Vikramajit Sen, J.
1. This Appeal impeaches the decision of the learned Single Judge by which the Objections of the Appellants under Section 34 of the Arbitration & Conciliation Act, 1996 ("A&C Act" for short) came to be dismissed. We think it relevant to record, at the very threshold, that the Appellants have concurrently and consecutively lost at all the four tiers that have preceded this Appeal.
2. The Appellants firstly lost before the "Engineers" who they have themselves selected pursuant to a Global Tender. The "Engineers" are an independent entity, namely, SHELADIA-RITES [JV], Vishakhapatnam. SHELADIA ASSOCIATES is incorporated in United States, whereas the other Joint Venturer is RITES Limited, a well-known and reputed Indian engineering corporation. It is these Consultant/Engineers who, by virtue of Clause 5.2.1 of the Contract, are empowered to resolve ambiguities, omissions, errors, faults and other defects in the Drawings or any other Contract Document as perceived by the Contractor (Respondents before us). The Contractor had approached the said "Engineers" to decide the question of whether the Contractors/Respondents were entitled to claim escalation on the Contract Work. The Appellants had adopted the view that they were not liable to pay escalation and price variation on the original quantity of work contracted as per Bill of Quantity (BoQ) items but only on deviation in work provided for in Clause 60.1(d). This stand is taken even though indubitably the period within which the Contract was to be completed was spread over thirty-two months and was for a value of ` 1,46,00,000,00/-. The Engineers had, on an interpretation of the Contract, decided that the Contractors/Respondents were entitled to escalation even on BoQ items. The Respondents had, in accordance with the re-worked formula for calculating the escalation, claimed a sum of ` 1,55,87,88,905/-; but the Engineers had quantified and found due and payable by the Appellants to the Respondents only on the sum of ` 17,27,18,420/-.
3. The second tier is the Dispute Resolution Board which, poignantly, had been approached not by the Appellants but by the Respondents. This was for the reason that, predicated on the original formula contained in the Agreement, the Respondents had laid a claim for approximately ` 1,55,00,00,000/-. In other words, the Appellants were even till this stage satisfied with the correctness of the computation whereby the escalation was restricted to ` 17,27,18,420/- by the "Engineers".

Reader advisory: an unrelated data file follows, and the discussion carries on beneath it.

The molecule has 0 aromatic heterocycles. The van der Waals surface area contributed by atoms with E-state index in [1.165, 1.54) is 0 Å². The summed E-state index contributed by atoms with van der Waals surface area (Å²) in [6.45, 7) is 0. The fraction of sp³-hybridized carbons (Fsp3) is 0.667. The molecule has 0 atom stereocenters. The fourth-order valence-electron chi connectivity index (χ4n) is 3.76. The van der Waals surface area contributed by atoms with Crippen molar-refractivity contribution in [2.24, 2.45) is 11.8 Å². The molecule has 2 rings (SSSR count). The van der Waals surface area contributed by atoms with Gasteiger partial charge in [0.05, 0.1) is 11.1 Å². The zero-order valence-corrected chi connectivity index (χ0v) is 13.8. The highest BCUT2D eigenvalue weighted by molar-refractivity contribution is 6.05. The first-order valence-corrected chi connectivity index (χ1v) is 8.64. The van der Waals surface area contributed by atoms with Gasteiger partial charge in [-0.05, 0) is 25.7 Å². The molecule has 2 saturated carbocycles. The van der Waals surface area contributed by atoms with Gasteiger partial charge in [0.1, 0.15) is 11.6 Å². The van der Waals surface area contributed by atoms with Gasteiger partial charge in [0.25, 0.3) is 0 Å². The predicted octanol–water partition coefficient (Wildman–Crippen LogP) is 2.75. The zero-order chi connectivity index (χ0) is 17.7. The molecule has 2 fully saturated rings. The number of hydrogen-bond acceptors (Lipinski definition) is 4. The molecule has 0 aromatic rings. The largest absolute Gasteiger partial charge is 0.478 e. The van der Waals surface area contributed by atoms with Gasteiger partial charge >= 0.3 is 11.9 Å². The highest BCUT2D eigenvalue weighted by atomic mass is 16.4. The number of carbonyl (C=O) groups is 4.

4. The third stage of adjudication was before the Arbitral Tribunal which was approached by the Respondents once again underscoring the position that the Appellants had no grievance or opposition to the grant of ` 17,27,18,420/- + ` 57,04,914/- The Arbitral Tribunal, by means of a detailed Award, upheld the decision of the previous two entities and allowed interest at the rate of 10 per cent per annum.
5. Undaunted by these findings, the Appellants have invoked Section 34 of the A&C Act by filing Objections before the learned Single Judge. Once again, its contentions have been roundly and soundly rejected. The learned Single Judge found the attitude of the Appellants obdurate and stubborn, contrary to the stand taken by the Appellants themselves for the major part of the Contract, and keeping the frivolity of the Objections in perspective, ordered that the actual costs, as quantified on Affidavits be paid by the Appellants to the Respondents, together with interest at the rate of nine per cent per annum in case the costs were not paid within 45 days.
6. We have already highlighted the fact that it was the Respondents who had approached the Dispute Resolution Board, assailing the quantification of escalation of ` 17,00,00,000/- as calculated by the "Engineers". We have underscored the obvious inference that the Appellants were satisfied with this calculation. What is of added relevance is that payments were made without demur by the Appellants until the 27th Running Bill. The Respondents had billed under Clause 60.1 which included escalation on the Running Contract Bills. These Bills did not pertain to any "variation" or "extra work" ordered by the Appellants. The conduct of parties is indicative of their understanding of the contract which governed their dealings. According to Ms. Priya Kumar, learned counsel for the Respondents, the sharp turnaround was the consequence of the advisory dated 20.5.2004 issued by National Highways Authority of India that escalation/price variation "is not available in those agreements where it is not found in the express language". What transpires is that after making the payments of escalation upto the 27th Running Bill, the somersault of the Appellants led to their making recoveries of amounts already paid from the subsequent Bills presented by the Respondents.